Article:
Social Science Research for Vaccine Deployment in Epidemic Outbreaks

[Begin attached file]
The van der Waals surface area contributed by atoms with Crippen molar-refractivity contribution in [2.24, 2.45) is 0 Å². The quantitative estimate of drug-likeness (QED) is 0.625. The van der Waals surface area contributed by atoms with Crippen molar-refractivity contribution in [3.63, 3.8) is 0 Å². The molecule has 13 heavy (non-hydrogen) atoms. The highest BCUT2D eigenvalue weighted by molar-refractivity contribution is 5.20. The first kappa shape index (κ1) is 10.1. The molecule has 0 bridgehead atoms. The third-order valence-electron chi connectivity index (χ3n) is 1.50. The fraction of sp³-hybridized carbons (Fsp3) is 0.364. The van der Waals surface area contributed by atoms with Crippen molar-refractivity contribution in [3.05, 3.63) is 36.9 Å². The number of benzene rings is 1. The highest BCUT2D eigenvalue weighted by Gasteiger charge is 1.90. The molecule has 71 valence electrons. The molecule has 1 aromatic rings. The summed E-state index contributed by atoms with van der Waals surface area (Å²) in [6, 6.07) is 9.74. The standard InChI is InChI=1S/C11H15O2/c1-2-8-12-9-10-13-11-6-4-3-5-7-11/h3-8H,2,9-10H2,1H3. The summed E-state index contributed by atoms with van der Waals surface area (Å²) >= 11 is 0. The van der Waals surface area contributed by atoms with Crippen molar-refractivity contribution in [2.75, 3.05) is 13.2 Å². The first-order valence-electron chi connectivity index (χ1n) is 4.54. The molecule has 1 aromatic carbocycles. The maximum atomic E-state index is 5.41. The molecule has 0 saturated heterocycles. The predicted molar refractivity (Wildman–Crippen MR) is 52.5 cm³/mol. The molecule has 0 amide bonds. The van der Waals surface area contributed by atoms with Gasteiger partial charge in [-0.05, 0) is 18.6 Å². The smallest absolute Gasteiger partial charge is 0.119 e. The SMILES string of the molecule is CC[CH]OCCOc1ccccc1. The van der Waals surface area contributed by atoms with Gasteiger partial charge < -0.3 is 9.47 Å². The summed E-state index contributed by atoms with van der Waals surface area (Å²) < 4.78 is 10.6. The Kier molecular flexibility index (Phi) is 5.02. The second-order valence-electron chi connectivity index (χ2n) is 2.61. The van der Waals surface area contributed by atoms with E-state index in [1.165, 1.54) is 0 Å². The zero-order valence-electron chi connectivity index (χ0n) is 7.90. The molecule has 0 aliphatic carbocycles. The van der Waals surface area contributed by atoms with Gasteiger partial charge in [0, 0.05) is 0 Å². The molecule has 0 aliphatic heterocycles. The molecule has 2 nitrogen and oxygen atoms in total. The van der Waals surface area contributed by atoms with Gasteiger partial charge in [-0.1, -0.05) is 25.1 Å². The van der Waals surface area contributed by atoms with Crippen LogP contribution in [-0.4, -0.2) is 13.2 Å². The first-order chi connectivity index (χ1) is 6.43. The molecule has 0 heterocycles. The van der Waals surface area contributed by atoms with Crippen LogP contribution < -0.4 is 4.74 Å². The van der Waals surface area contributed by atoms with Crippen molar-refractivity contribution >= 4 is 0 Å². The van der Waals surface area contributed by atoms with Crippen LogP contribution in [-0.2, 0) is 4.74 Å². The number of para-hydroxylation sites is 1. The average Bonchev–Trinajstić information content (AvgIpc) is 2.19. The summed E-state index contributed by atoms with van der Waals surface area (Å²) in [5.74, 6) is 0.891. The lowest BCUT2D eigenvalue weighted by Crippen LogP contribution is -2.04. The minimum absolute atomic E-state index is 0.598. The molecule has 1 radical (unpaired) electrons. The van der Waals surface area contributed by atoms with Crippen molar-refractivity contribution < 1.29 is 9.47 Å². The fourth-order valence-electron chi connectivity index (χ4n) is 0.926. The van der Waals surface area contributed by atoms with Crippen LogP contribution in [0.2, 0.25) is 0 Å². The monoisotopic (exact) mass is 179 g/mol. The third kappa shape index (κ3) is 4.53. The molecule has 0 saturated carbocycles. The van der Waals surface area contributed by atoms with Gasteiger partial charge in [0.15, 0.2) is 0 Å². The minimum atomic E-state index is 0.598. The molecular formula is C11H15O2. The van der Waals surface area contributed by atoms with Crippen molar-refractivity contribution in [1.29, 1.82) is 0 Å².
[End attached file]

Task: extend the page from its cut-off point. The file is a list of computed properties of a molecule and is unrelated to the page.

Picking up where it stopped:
Recent infectious disease outbreaks show that inadequate consideration of social, cultural, political, and religious factors in humanitarian responses has consequences for community acceptance of, and the effectiveness of, response activities. A growing number of studies have focused on the historical, social, cultural, and political determinants of vaccine acceptance, and highlighted the specificities of these dynamics during emergencies. Given the range of disease types and contexts, there is a need to understand different perspectives on vaccines and outbreaks, including: political and economic factors that determine whether and how vaccines can be effectively deployed in an emergency; health system realities closely tied to cultural, policy, and historical developments; and local systems of knowledge to identify community perceptions surrounding vaccine use. This SSHAP Practical Approaches brief can be used by health-care providers/non-governmental organisations (NGOs), national and global-level policymakers, and industry actors to gain social science inputs in vaccine deployment efforts to provide practical solutions to re-occurring challenges, including vaccine refusal.